Have you ever had the experience of feeling like you are in the presence of somebody, even when no-one was there? Or had the feeling that someone was close by, who you couldn’t see, hear or touch?read more
Earlier in the year we put out a call for participants to help us with a new study on listening to unusual sounds. For the study we have been touring the country to talk with voice-hearers who do not have a psychiatric diagnosis or haven’t ever needed to access psychiatric care …read more
An exhibition on voice-hearing is going to take place at the Palace Green Library, Durham University, UK from 5 November 2016 – 26 February 2017. The exhibition is being produced by Hearing the Voice in collaboration with the Library services, and overseen by a steering group that includes representatives from Hearing Voices Networks.
I have been commissioned to co-curate the part of the exhibition entitled ‘Communities and Collectives – the story of people’s movement’.
Hearing the voice is currently producing a major exhibition on voice-hearing – Hearing Voices: Suffering, inspiration and the everyday – that will be installed in the Palace Green Library in Durham from November 2016 to February 2017. We are now delighted to invite young people who hear voices or see visions from Newcastle, Durham, Leeds, Bradford and surrounding areas to work with our creative facilitator, Mary Robson, and Rachel Waddingham (Behind the Label) to produce an artwork that challenges the stigma associated with voice-hearing and that will be on show in the exhibition space.read more
Inspired by the young people who took part in the Wellcome Collection Youth Programme in connection with This is a Voice, Voice Collective is launching a new monthly ‘anti-stigma’ action group called ‘Break The Silence’ on Saturday 11 June from 1.00 – 3.00pm.read more
In June we will be finishing our study of voice-hearing in people without need for care (sometimes known as non-clinical voice-hearers). The study involves listening to different kinds of sounds while lying in the scanner, and sessions are taking place at the Birkbeck-UCL Centre for Neuroimaging (BUCNI) at 26 Bedford Way, London (WC1H 0AP). For the study we are still on the lookout for ‘control’ participants to match to our voice hearers.read more
Hosted by the French Hearing Voices Network, the 8th World Hearing Voices Congress will take place on 20-21 October 2016 at Maison des associations de solidaritè, 10-18 rue des Terres au Curè, 75013 Paris. The organisers are currently seeking highly interactive workshops for inclusion in the congress conceived by or with voice-hearers.read more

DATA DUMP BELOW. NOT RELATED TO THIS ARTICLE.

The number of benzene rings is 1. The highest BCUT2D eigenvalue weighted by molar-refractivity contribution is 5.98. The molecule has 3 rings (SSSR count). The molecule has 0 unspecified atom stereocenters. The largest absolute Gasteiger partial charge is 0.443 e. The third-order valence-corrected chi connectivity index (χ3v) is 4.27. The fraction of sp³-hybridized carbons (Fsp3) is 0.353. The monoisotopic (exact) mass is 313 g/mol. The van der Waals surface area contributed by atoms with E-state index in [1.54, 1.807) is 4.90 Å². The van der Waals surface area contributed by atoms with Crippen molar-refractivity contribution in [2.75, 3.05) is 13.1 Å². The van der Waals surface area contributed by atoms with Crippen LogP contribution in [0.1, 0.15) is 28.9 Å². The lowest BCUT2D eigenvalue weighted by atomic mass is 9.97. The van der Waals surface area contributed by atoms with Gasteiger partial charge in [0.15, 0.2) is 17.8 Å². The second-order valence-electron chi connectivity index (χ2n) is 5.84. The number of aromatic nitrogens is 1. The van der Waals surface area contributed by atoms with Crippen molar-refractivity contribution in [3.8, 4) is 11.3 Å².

One thing that has become clear in our work at Hearing the Voice is that there is large variability in how people experience voices. One important aspect that voices differ on is the extent to which they cause distress to the person hearing them; while some people report pleasant, benevolent, or neutral voices, others have abusive and upsetting voices. Options for support and treatment for those with distressing voices range from psychological therapies such as cognitive behavioural therapy (CBT) or voice dialoguing, to approaches based in biology such as anti-psychotic medication or neurostimulation. There are varying levels of evidence for each of these therapeutic approaches, and it is likely that different individuals will find different approaches helpful to them. There has been some controversy recently, however, around the evidence of how one of these techniques, transcranial direct current stimulation (tDCS), affects the brain – or, to be more precise, whether it even affects the brain at all.read more
A core group of North East mad study forum members have been working on a Mad Studies community course which we will deliver July-August this year at Waddington Street in Durham City Centre. We have 10 places on our course, beginning weekly on Monday 4th July to Monday 8th August (inclusive).read more
Reviewer needed: ‘The Voices Within: The History and Science of How we Talk to Ourselves’ by Charles Fernyhough
Fresh off the press is The Voices Within: The History and Science of how we Talk to Ourselves by Charles Fernyhough (Profile Books, 2016). We have two review copies available for contrasting perspectives, specifically for a voice hearer and either an academic researcher or mental health professional. If you would like to review The Voices Within (no more than 1,000 words in length), then please consult our reviewer’s guidelines and email our reviews editor with a short explanation of why you are well placed to review the book.read more